In this paper we develop rich models for representing large subsets of the prototypes. One example is a low-dimensional hyperplane defined by a point and a set of basis or tangent vectors. The components of these models are learned from the training set, chosen to minimize the average tangent distance from a subset of the training images--as such they are similar in flavor to the singular value decomposition (SVD), which finds closest hyperplanes in Euclidean distance. These models are either used singly per class or used as basic building blocks in conjunction with the $K$-means clustering algorithm.
The Iowa State Statistical Laboratory was established in 1933, with George W. Snedecor as director. The forces leading to this early creation of a formal unit are described, including the roles played by Henry A. Wallace and R. A. Fisher. Preceding this account, the state of statistics in 1933 is outlined, with special emphasis on U.S. universities. The lives and contributions of several leading personalities are sketched.
Geoffrey Stuart Watson, Professor Emeritus at Princeton University, celebrated his 75th birthday on December 3, 1996. A native Australian, his early education included Bendigo High School and Scotch College in Melbourne. After graduating with a B.A. (Hons.) from Melbourne University in December 1942, he spent the next few years, during and after World War II, doing research and teaching on applied mathematical topics. His wandering as a scholar began in 1947, when he became a graduate student in the Institute of Statistics in Raleigh, North Carolina. Leaving Raleigh after two years, he wrote his thesis while visiting the Department of Applied Economics in Cambridge University. Raleigh awarded him the Ph.D. degree in 1951.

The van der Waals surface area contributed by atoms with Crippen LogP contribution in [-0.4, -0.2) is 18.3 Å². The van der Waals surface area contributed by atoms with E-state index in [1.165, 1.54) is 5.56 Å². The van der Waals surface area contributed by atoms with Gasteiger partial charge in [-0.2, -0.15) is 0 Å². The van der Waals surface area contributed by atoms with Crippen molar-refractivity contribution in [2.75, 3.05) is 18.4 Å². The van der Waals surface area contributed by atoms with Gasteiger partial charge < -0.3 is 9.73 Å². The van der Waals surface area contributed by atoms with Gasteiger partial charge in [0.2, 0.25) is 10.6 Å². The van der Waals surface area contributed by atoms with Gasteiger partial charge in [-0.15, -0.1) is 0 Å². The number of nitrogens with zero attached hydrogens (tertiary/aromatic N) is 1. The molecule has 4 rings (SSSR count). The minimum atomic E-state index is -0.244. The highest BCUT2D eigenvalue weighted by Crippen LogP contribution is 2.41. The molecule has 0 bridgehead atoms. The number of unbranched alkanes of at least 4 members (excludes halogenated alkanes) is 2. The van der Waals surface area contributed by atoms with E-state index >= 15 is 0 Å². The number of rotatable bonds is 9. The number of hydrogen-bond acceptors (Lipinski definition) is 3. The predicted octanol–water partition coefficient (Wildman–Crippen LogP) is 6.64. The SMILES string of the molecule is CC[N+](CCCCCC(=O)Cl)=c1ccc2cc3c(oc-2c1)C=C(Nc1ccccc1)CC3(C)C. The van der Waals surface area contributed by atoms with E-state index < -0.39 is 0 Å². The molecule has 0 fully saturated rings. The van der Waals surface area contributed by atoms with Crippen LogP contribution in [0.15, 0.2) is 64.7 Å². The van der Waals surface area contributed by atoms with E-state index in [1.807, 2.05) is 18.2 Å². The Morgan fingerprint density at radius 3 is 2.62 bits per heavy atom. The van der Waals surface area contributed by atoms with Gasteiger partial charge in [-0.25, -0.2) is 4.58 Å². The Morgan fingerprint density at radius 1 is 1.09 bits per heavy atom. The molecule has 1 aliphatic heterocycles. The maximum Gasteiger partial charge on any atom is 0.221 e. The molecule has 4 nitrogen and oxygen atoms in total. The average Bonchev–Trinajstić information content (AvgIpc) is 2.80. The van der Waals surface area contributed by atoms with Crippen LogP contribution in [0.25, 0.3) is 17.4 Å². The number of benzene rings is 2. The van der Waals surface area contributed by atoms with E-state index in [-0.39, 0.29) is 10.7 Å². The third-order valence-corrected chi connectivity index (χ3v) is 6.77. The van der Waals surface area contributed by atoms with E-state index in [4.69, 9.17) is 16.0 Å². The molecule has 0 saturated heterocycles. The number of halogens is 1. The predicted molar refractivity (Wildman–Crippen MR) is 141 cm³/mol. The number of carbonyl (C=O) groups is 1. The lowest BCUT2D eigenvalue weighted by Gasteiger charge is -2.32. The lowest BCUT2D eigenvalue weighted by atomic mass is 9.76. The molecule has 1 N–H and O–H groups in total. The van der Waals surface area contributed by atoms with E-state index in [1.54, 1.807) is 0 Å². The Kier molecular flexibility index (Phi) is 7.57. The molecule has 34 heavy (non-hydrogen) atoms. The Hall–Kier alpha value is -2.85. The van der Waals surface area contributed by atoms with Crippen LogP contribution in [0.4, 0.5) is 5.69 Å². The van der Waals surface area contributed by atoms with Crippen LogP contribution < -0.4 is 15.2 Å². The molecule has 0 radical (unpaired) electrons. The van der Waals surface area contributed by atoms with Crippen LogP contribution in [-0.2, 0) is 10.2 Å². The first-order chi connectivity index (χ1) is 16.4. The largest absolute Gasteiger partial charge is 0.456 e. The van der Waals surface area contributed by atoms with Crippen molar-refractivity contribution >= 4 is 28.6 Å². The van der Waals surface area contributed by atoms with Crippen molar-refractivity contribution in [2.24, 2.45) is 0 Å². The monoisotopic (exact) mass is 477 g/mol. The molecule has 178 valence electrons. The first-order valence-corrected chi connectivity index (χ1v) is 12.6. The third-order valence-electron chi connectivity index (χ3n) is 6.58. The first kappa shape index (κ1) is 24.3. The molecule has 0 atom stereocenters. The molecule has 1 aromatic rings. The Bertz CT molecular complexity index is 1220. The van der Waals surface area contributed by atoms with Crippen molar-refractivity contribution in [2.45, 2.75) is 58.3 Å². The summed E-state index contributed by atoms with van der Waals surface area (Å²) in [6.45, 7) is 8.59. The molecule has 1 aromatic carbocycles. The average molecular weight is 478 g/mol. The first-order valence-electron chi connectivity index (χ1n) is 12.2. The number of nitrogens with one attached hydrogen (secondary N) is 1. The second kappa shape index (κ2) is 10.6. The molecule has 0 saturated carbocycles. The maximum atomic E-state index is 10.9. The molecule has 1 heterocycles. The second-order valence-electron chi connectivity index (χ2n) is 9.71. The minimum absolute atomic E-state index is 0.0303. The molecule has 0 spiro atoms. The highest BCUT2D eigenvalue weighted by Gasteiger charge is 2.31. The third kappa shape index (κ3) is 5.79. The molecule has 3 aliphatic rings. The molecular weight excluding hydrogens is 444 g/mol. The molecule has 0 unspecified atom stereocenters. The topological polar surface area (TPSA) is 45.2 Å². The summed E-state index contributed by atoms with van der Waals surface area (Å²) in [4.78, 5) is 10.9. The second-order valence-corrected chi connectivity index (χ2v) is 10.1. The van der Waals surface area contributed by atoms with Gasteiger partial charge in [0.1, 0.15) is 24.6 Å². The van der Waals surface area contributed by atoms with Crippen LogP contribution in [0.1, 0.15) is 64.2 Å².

That same year, he returned to Australia, to a Senior Lectureship in Statistics at Melbourne University. He moved in 1954 to a Senior Fellowship at the Australian National University. Three years later, he left for England and North America. In 1959, he became Associate Professor of Mathematics at the University of Toronto. In 1962, he became Professor of Statistics at The Johns Hopkins University in Baltimore. Soon thereafter he was appointed department chairman. In 1970, he moved to Princeton University as Professor and Chairman of Statistics. He became Professor Emeritus at Princeton in 1992.
He has published numerous research papers on a broad range of topics in statistics and applied probability. His best known contributions are the Durbin-Watson test for serial correlation, the Nadaraya-Watson estimator in nonparametric regression and fundamental methods for analyzing directional or axial data. He is the author of an important monograph, Statistics on Spheres. His professional honors include Membership in the International Statistical Institute and Fellowships of the Institute of Mathematical Statistics and of the American Association for the Advancement of Science. In private life, he is an accomplished painter of watercolors, a few of which may be seen on his website (http://www.princeton.edu/gsw/) at Princeton University. He married Shirley Elwyn Jennings in 1952. Their four children, one son and three daughters, pursue careers in Japanese literature, health care in Uganda, singing opera, and administering opera and ballet.